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Cardiac Catheterisation

 This test provides vital information regarding your hearts structure and function. It also gives precise information on heart pressures and oxygen levels. This test provides information which will aid in the decision of your future management.

The catheter test occurs in the CV Lab (cardiovascular department), which is located in the lower ground floor of the old hospital. The procedure takes between 30 minutes to an hour. You should not eat or drink before the test. Most people have the catheter test as a day procedure. However some patients will need a short stay in hospital.

A catheter is a long, flexible, hollow plastic tube, about the width of the lead of a pencil. This is passed into a vein or artery either in the groin or less commonly the arm. You will have a local anaesthetic to numb the area where the catheter is put in so it should not be painful.

The cardiologist then uses an x–ray screen to help direct the catheter through the blood vessels and into the correct position in the heart. You will not feel the catheter moving around your chest but you may feel an occasional missed or extra heart beat.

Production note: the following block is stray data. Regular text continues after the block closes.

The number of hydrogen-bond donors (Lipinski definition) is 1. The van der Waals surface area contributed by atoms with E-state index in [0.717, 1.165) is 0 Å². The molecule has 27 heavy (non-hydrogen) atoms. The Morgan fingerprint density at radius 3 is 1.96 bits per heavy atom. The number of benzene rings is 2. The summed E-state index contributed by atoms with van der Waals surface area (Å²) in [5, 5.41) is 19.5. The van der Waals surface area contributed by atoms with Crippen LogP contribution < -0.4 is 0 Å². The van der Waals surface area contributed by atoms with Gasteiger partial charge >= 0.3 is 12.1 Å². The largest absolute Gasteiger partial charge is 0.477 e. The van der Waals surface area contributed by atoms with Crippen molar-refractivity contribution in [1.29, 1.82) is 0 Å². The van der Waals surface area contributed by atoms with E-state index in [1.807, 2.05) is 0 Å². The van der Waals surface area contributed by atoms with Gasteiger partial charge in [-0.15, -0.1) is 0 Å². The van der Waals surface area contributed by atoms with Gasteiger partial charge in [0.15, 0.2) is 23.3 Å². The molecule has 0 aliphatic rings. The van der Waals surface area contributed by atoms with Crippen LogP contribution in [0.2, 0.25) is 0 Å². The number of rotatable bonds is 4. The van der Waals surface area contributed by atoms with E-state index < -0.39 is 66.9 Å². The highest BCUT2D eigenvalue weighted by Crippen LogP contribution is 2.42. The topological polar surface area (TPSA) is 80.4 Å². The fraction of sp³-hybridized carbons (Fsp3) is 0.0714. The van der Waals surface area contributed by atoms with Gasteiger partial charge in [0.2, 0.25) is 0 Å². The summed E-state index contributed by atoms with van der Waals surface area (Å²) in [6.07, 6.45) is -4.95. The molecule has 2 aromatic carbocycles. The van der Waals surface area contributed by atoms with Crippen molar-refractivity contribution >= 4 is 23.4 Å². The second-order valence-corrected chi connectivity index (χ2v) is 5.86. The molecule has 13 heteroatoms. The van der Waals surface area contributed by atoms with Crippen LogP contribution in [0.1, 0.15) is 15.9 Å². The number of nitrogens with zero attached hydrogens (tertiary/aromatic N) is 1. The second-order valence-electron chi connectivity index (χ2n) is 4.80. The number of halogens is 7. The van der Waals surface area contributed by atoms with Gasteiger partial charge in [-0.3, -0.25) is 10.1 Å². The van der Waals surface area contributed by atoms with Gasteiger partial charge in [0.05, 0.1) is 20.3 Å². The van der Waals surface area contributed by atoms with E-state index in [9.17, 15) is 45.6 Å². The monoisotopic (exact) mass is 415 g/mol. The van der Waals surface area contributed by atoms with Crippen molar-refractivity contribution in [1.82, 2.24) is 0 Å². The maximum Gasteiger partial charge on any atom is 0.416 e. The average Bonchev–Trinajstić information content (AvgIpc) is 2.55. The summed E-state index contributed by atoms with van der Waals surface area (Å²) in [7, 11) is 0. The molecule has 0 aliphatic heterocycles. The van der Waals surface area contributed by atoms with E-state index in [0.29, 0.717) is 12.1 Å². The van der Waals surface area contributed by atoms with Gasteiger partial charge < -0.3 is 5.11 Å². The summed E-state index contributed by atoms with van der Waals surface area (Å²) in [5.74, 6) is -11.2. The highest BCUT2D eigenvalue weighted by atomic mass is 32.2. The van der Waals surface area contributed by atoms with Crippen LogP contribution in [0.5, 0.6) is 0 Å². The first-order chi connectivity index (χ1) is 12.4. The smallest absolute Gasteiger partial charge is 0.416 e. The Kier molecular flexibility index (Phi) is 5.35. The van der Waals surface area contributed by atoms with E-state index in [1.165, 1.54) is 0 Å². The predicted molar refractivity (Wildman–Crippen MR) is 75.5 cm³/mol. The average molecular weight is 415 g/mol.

If you wish you can watch the procedure on the video screen. X-ray films are taken by putting fluid down the catheter. The fluid causes a hot flushing sensation which last a few seconds. Your blood pressure and oxygen levels are constantly recorded while this procedure is taking place .

After the test you are requested to stay on bed rest for 4–6 hours. The puncture site will be examined several times after the procedure to check for bruising or possible bleeding. On discharge you will need a responsible person to be with you for the next 24 hours. The site where the catheter was inserted may be tender for a few days. Most people get back to normal activity after a day or two but this varies from one person to another .

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